A Zen’s-Eye View: Lojong slogan 59: Don’t expect applause

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Kuya Minogue is the resident teacher at Creston’s ZenWords Zen Centre. For more information

Kuya Minogue is the resident teacher at Creston’s ZenWords Zen Centre. For more information

This is the final Lojong slogan in the series that you have been reading for the last two years, and it is the slogan I like the best. I always chuckle when I read it. It advises us that even if we have lived the spiritual life set out in these slogans, we are not to expect anyone to congratulate us! Instead it recommends that we look at how much we long for recognition. It can be embarrassing, but often, as soon as we do something good, it is as if we were little children at a playground. “Watch me, mama! Look at me! Look what I can do!” And when our good acts are unacknowledged or unrecognized, we get puffy and upset.

This slogan gives us a chance to examine our whole relationship to people- pleasing, approval, recognition and even fame. The slogan doesn’t suggest that recognition in itself is a bad thing, or that we should not encourage or recognize others. Indeed, it can be inspiring to see the kinds of creative works, intellectual insights, ingenious problem solving, and acts of heroism and kindness that people have accomplished. Their accomplishments can inspire us to do similar things. We live in a world dominated by bad news and a focus on the many problems we face. It is healthy to applaud people who do well. But when we expect our actions to be rewarded with praise, problems arise.

It is surprising how quickly our unmet expectations trigger emotions such as anger, jealousy, righteous indignation and self-pity. Instead of appreciating the goodness that comes our way, we fester about how we didn’t get the praise or recognition we rightfully deserve. If what we are doing is all about being seen and praised, when we are not seen, the wind goes out of our sails and we founder.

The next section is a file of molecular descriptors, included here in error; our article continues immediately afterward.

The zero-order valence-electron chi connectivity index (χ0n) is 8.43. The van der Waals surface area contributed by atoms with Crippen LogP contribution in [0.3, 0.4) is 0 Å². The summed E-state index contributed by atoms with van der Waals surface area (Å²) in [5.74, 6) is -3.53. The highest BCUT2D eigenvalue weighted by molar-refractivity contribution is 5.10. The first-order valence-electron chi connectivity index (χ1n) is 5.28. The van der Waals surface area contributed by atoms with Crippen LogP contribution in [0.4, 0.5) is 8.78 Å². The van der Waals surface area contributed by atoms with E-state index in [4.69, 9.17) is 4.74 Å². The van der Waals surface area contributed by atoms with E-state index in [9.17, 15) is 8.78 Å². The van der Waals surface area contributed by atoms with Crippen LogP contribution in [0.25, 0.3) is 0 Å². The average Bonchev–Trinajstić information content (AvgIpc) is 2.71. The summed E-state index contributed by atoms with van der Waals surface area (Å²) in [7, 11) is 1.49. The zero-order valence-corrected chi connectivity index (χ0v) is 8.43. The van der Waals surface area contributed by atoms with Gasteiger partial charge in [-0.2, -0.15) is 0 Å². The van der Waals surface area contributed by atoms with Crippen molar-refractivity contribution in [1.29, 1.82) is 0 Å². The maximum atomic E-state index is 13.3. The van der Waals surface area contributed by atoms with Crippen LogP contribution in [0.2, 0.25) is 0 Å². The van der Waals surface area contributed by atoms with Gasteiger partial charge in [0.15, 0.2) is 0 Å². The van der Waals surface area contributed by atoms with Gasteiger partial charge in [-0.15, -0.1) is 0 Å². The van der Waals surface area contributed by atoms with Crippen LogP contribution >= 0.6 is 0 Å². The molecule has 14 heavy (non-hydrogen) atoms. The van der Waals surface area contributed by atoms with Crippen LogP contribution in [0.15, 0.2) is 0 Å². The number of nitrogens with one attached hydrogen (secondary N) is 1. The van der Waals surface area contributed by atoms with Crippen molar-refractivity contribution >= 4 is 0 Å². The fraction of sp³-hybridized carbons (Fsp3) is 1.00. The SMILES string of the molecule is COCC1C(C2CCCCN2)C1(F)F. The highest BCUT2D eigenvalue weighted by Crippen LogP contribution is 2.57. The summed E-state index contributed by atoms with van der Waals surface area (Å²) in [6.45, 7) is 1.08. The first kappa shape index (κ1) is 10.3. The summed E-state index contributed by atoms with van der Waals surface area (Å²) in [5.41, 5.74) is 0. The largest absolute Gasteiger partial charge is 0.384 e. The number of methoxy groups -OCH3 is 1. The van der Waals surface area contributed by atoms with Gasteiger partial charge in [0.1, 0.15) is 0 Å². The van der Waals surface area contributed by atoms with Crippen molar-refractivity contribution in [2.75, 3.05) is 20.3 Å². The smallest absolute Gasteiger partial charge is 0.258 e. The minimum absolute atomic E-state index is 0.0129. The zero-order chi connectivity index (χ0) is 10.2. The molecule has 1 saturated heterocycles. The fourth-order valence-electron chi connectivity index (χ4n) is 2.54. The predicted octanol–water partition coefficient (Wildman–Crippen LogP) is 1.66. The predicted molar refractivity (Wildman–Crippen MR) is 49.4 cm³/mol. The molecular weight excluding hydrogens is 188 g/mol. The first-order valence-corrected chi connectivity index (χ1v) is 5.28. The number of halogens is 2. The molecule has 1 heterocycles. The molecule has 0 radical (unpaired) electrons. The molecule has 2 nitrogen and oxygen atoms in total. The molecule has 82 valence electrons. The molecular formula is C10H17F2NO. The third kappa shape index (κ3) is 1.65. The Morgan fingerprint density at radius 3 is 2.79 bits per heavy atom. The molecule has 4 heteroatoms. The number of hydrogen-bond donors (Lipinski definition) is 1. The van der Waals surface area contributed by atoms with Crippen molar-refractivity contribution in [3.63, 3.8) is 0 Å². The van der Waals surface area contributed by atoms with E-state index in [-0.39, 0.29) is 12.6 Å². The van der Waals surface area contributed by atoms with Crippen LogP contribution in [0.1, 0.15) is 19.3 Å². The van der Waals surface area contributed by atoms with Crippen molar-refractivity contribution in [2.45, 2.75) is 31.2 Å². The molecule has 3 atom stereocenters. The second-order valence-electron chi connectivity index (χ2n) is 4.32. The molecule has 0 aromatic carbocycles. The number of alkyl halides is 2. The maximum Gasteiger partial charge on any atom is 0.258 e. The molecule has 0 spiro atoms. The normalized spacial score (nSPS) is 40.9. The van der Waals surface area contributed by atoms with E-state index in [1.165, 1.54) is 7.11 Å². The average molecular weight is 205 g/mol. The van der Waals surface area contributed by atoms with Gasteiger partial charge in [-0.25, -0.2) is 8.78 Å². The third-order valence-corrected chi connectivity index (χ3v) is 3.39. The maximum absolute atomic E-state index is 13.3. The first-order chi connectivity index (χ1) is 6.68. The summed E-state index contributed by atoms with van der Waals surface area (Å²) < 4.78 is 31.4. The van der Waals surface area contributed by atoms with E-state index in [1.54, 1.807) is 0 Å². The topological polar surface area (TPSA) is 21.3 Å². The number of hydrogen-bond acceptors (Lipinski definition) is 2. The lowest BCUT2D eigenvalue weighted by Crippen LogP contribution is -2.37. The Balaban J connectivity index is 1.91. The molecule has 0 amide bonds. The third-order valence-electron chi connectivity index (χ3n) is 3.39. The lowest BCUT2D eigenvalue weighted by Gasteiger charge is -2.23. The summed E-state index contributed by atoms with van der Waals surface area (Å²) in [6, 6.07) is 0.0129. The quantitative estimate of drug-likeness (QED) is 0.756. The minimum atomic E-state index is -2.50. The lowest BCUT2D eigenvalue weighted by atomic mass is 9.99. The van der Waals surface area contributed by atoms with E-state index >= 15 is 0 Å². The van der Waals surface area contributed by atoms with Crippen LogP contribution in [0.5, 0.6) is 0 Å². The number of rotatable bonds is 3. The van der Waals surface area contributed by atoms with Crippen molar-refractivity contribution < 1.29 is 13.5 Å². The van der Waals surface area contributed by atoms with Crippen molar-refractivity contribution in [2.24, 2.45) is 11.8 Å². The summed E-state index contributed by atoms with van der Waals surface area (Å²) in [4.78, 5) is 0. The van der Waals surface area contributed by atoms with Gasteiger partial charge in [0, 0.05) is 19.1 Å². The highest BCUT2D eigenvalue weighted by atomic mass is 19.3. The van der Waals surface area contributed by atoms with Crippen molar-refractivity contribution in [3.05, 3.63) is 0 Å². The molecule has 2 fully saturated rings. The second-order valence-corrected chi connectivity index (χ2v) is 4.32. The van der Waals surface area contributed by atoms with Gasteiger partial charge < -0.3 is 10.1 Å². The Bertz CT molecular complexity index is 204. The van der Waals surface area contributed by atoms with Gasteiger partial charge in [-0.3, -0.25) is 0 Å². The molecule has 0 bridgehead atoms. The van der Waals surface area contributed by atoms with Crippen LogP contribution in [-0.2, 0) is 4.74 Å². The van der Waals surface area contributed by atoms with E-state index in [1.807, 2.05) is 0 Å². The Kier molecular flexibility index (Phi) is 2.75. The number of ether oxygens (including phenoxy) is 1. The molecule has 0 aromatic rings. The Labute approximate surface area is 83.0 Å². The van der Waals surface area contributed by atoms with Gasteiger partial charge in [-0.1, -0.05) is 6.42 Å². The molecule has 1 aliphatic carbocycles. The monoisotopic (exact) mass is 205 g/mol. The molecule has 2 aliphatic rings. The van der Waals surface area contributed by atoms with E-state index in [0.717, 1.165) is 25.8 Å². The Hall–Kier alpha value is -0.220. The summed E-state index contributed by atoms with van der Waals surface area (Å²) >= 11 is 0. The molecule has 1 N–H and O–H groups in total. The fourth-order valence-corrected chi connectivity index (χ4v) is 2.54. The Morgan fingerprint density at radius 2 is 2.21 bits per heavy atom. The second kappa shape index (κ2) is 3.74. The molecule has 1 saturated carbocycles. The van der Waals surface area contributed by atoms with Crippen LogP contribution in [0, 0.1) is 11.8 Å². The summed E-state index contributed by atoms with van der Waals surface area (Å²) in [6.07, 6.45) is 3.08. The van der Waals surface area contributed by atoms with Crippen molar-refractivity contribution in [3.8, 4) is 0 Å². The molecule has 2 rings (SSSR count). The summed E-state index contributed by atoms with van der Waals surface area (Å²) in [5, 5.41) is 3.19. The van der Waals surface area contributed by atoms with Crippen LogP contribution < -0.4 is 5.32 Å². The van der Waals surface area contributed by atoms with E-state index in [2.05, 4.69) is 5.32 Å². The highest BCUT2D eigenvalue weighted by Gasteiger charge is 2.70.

To gain approval we must buy into the dominant values of a materialistic society. If what gets approval is getting rich, we strive for wealth; if it is beauty, we strive for beauty; if it is power over others, that is what we seek. But desperation for outer rewards only increases our sense of inner poverty. In a quest for recognition, we ignore what is truly valuable; we give our power to others and are left empty.

Any Zen teacher will tell you not to have a gaining mind in your meditation practice, not to practice to acquire fame and/or gain, not to improve your material world, not to improve in your inner life. Zen practice is not a self-improvement program. Within diligent practice, we are already enlightened. We practice for no other reason than it is good to do so. We practice to realize the enlightened mind that we were endowed with at birth.

Today’s practice: Notice when you expect applause. Explore what lies behind that expectation. Notice the shift between doing something good and right, and looking around for recognition from someone who has noticed.

This column is a long series of short essays exploring the meaning of the Lojong Slogans. It is inspired by the work of Judy Lief.

Kuya Minogue is the resident teacher at Creston’s ZenWords Zen Centre. For more information, she can be reached at 250-428-3390.